REVIEW: 25th Oil Industry Hash
By Sarah-Jane Kelland, PESGB Surrey Branch co-organiser
I’ve heard people say that a volunteer is a person who does not understand the question. That was certainly true in February when I offered to organise the 25th Oil Industry Hash. Not only did I not know what a Hash involved, but I had never run in my life. Five months of running training later, with plenty of advice from my friends, I have completed my first ever Hash. So what did I think? With the combination of my love of the outdoors, companionship and exercise, it was one of the best things I have ever done. Yes really!
The day started wet and cool but as the hour of the event approached, we were rewarded with a change in conditions. In full sun and under a blanket of blue sky we set off as a pack in our Hash t shirts from the White House pub Guildford watched by many Surrey Branch members who had turned up in support. The quest for us ninety-one runners, including many current and former PESGB committee members was to locate patches of flour and flour tracks dusted at intervals along a route through the Surrey hills. Every time a flour mark was seen, the signal ‘On! On!’ was called out so runners behind knew this was the correct route on which to keep running.
The first flour circle was spotted on the tow path next to the River Wey. This meant a ‘checking point’ with three possible onward routes to check. The fastest runners took the lead and did the checking, before a cry of ‘On! On!’ rang through the air. The circle was kicked through quickly to show the right route, and we were off again. Footprints gently caressing stone steps as we funnelled through the narrows of Rosemary Alley, changing in tempo as we raced under the stone arch to Castle Hill and slowing to dull thuds on the steeply inclined earthworks around Guildford Castle.
Soon we left the city behind for the damp and musky air of Chantry Wood. Up, up through shady beech groves, ‘On! On!’ to the brow of the hill, where our thoughtful Hare had positioned a marshal who pointed out the choice of a 10-11km loop or a 5-6km loop. I chose the shorter route winding through the woods before emerging above a view of the Tilling Bourne glinting in the distance whilst weaving through wheat fields below. The harvest-ready field negotiated and a few false trails investigated, we dashed past the Eighteenth Century Shalford Mill as we headed west, the cool breeze on our skin a welcome touch as we jogged to the sound of church bells through cow pastures along the River Wey. ‘On! On!’ to the tow path and back to food, drink and conversation at the pub. This was the English countryside at its best. This was outdoor adventure at its best. What more could you want on a warm summer’s evening?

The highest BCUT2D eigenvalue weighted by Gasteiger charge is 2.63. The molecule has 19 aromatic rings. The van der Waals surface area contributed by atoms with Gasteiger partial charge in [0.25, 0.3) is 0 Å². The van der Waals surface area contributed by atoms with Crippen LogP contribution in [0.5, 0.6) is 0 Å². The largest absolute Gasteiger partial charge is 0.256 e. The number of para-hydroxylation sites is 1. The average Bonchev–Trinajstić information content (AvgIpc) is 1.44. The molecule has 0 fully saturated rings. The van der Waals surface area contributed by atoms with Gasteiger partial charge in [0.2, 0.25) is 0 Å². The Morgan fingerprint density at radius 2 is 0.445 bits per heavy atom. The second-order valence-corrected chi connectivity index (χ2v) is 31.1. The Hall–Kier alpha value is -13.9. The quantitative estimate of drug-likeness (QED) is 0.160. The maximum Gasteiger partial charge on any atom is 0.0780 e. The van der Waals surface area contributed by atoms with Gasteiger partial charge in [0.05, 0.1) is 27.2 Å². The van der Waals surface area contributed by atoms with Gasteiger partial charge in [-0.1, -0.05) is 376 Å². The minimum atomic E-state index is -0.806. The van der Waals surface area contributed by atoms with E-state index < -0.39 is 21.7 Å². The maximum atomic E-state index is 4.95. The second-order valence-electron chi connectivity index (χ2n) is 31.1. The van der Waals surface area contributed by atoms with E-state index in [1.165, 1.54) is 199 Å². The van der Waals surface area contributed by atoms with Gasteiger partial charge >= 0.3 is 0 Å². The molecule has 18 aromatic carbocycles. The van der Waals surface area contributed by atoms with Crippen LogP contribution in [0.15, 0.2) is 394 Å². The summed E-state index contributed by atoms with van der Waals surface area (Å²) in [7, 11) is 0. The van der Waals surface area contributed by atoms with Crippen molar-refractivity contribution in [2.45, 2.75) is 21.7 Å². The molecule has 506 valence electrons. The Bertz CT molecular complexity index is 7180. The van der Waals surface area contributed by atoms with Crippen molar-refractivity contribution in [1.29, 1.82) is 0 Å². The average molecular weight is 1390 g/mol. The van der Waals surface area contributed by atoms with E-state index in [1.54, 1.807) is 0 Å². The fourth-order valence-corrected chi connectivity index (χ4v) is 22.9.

Our grateful thanks go to our Hare (Graham Dean) and his marshal (Alistair Day) for laying not one, but two exciting courses to suit all running abilities. Our sincere thanks also go to the PESGB, HXB Oil and Gas Consultants, Shearwater and Zinc Consultants for sponsoring the Hash. The aims of this event were outreach and to have fun with our industry colleagues. Judging by the feedback we have had and the number of people still in the pub at 10.30pm, we did achieve both. It would be great to continue the annual tradition of the oil industry Hash. If you would like to help sponsor the event next year, please let us know.